Untitled [Untitled/Unissued]

Untitled [Untitled/Unissued]

by The Byrds


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Product Details

Release Date: 02/22/2000
Label: Sony
UPC: 0074646584729
catalogNumber: 65847
Rank: 16788

Album Credits

Performance Credits

Byrds   Primary Artist
Clarence White   Guitar,Mandolin,Vocals
Gram Parsons   Background Vocals
Gene Parsons   Drums,Vocals
Skip Battin   Bass,Vocals
Terry Melcher   Piano
Byron Berline   Violin
Roger McGuinn   Banjo,Guitar,Vocals

Technical Credits

Clarence White   Composer,Contributor
Byrds   Producer,Audio Production
Bob Dylan   Composer
Gene Parsons   Composer,Contributor
Skip Battin   Contributor
Terry Melcher   Producer,Audio Production
Jim Dickson   Producer,Audio Production
Chris Hinshaw   Engineer
Huddie Ledbetter   Composer
Roger McGuinn   Producer,Contributor,Liner Notes,Audio Production
Derek Taylor   Liner Notes
Johnny Rogan   Liner Notes
Jim Bickhart   Liner Notes
David Fricke   Liner Notes
Bob Irwin   Producer,Audio Production
J. "Superslim" Lomax   Composer
Traditional   Composer
Nancy Chester   Cover Photo
Arthur Reynolds   Composer
A. Reynolds   Composer
Derek Taylor   Liner Notes

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Untitled/Unissued 4 out of 5 based on 0 ratings. 1 reviews.
glauver More than 1 year ago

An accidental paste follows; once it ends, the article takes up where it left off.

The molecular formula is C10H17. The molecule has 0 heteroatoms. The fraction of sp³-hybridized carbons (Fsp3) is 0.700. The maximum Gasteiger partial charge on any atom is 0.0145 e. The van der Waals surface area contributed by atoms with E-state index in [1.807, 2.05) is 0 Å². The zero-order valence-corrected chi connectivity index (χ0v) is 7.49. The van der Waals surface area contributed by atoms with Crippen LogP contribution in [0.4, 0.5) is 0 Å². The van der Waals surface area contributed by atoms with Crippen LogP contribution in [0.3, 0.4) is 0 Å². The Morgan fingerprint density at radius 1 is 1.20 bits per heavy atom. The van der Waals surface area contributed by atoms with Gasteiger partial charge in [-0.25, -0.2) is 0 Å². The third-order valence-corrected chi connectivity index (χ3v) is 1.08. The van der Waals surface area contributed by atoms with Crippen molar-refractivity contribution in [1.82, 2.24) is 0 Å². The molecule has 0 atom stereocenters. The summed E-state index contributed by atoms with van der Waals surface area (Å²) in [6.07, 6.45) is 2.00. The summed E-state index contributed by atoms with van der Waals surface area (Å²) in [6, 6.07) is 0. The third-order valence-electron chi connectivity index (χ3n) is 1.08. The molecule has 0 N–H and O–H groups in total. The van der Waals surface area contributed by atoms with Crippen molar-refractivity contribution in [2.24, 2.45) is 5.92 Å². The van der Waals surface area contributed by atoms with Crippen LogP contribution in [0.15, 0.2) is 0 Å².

Many years ago I bought the original two LP set titled simply Untitled. Ir was the last major album from The Byrds. By this point Roger McGuinn was the only original member left. He was generous, letting other group members write and sing many of the songs. The problem was that none of them was very distinctive as a vocalist. The live tracks that open the original album, now CD one, give Clarence White an opportunity to shine on guitar and Lover Of the Bayou is great swamp music. The minus is an endless, almost totally instrumental Eight Miles High that seems to go on forever. I once saw McGuinn play a ten minute live version with Richard Thompson on second acoustic guitar and it was spectacular. Not so this turkey: it gets about eight inches high. Some of the studio stuff is good; Chestnut Mare and Hungry Planet are Byrd classics. Most of the rest is just adequate. The bonus CD adds more studio outtakes and live cuts. The studio stuff is OK; the live material is better than what was on the original set and much superior to Live At The Fillmore West 1969. All in all, I think this double CD shows off the McGuinn-White Byrds well enough to serve as an anthology of that era.